From the November 2018 issue of Acoustic Guitar | BY MARY FLOWER
As a roots and blues musician, I spend a fair amount of time in open tunings. I’ve written a few songs in open G6 (low to high: D G D G B E), a rootsy, quirky, and satisfying tuning that early blues musician Bo Carter put to good use on songs like “I Want You to Know” and “Who’s Been Here.”
It’s easy to get into open G6 and to maneuver within it. From standard tuning, drop the two lowest strings a whole step (from E to D; and A to G); or think open G (D G D G B D), but leave the first string alone. That high E on top creates the sixth of a G chord, a very useful harmonic color.
In this lesson, I’ll show you how to play an approachable ragtime piece of mine in open G6 called “Liberal Rag,” a title I chose not necessarily as a political statement but to indicate that it can be played at an easy and relaxed tempo, by players at all levels. First, I’ll present the main theme and then a couple of variations that are slightly less easy to play. With any luck, you’ll emerge with a fun rag under your belt, as well as an understanding of basic chord forms in open G6.
I’ve notated the basic 16-bar form of “Liberal Rag,” which is in the key of G major, in Example 1. The beauty of using G6 tuning for a rag in this key is that it allows for many of the I chord (G6/G) measures to be played with just one fretting finger—try your third finger on the third-fret A#. Played against the open B string, the A# lends a characteristic ragtime sound. These two notes are a half step apart and give the feeling of humor, train wreck, or edginess, depending on your mood!
The picking hand plays a much more active role, with a 5–4–6–4 thumb pattern in the G6 measures and roots in octaves on the V chord (those with a root of D). Meanwhile, the index and middle fingers articulate the melodies. Note that the rhythm of the melody is identical in 12 of the 17 measures—four consecutive eighth notes tied to a half. This repeated rhythm helps give coherence to the piece, and also lends the kind of ragged feel that’s such a big part of ragtime.
For the V chord measures (bars 4–7 and 15), I maintain a common D7 shape—with my first and second fingers on strings 2 and 3, respectively. Note the melodic and harmonic color I get by adding a descending series of notes on string 1. The open E gives me a D9 chord; playing the third-fret G with my fourth finger creates D7sus4; and stopping the second-fret F# with my third finger results in D7.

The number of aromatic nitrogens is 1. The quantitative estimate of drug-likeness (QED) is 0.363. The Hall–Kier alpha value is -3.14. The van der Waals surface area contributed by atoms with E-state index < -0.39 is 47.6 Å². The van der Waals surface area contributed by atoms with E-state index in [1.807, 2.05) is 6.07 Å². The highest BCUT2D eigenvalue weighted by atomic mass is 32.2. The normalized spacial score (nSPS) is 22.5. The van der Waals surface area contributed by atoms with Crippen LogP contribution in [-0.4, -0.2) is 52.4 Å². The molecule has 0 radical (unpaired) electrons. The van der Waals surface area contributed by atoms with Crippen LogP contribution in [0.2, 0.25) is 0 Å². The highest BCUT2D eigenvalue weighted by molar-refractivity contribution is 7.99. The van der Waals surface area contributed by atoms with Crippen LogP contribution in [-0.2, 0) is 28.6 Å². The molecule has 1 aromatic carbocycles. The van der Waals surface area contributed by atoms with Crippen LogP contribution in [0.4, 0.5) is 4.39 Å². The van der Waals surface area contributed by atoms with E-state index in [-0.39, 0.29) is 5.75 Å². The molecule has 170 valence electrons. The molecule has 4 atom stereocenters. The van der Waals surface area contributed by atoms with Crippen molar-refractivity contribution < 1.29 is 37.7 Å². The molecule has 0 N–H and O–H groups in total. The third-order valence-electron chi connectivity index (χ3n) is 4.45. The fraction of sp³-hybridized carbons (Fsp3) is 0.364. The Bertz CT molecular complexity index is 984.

There are only two measures of the IV chord (C), which is based on the same grip as in standard tuning, but with string 5 played open instead of stopped at the third fret. Since the open fifth string is G, the C chord’s fifth is in the bass, making for smooth transitions between the G chords in bars 11 and 14.
In bar 16, notice the octaves I get by pinching the two D strings or the two G strings. Try playing the octaves on the lower string pair with your second finger on string 6 and your third on string 4. Moves like these can strengthen a bass run or melody while adding an interesting change of texture.
After you’ve learned “Liberal Rag” in its basic form, try a neat descending bass line (Example 2), which you can plug into bars 1–2 and 8–9 of Ex. 1. If you keep your second finger on the third-fret A# you should have no problem grabbing the fourth-fret F# and second-fret E with your third and first fingers, respectively. Alternatively, you could play the A# with your third finger and the sixth-string notes with your fourth and first fingers.
Next, learn a more involved variation, shifting the melodic activity higher up the neck. Prepare for this by familiarizing yourself with the grips shown in Example 3—an open-D shape in seventh position for the G chord; a short-barre A7 form in that same position for D7; and an open-A shape at fret 5, with the fourth finger at fret 8, for the C chord. Note that all of these chords sound particularly rich with their open G and D bass notes. Make sure that all of them are securely under your fingers before proceeding.
I use all three chords in a full variation on “Liberal Rag” in Example 4, which obviously asks more of the fretting hand than Ex. 1. Efficiency is important here, so hold down each chord shape for as long as possible—three full measures on the first G chord, for instance. When you switch to the D7 chord in bar 4, maintain a half barre at fret 7, while moving your second finger from string 2 to string 1.
As for your picking hand, note the greater distance that the thumb travels between strings than in the previous examples. In the G measures, for instance, the pattern is root, then up a fifth plus an octave, down two octaves, and up two octaves. This new pattern might take a bit of getting used to. On the D7 chord, take care to avoid inadvertently picking the open fifth string (G), which is not part of the chord.
Here’s something cool: Although I wrote these variations for solo guitar, Ex. 1 and Ex. 4 can be simultaneously played as a guitar duo. Pair up with a buddy to do this, and you’ll hear all sorts of interesting interlocking patterns throughout, as well as some neat contrary motion—one guitar plays an ascending line, while the other descends—at the first ending.
Whether you play “Liberal Rag” solo or duo, I hope that you’ll feel inspired to create some of your own variations on the piece—and that you’ll spend time exploring the possibilities unique to this nifty open tuning.
Mary Flower is an award-winning guitarist, touring artist, and teacher based in Portland, Oregon. maryflower.com
The video above also features Eric Skye, who performs Example 4 and joins Mary for a duet version of “Liberal Rag.” ericskye.com
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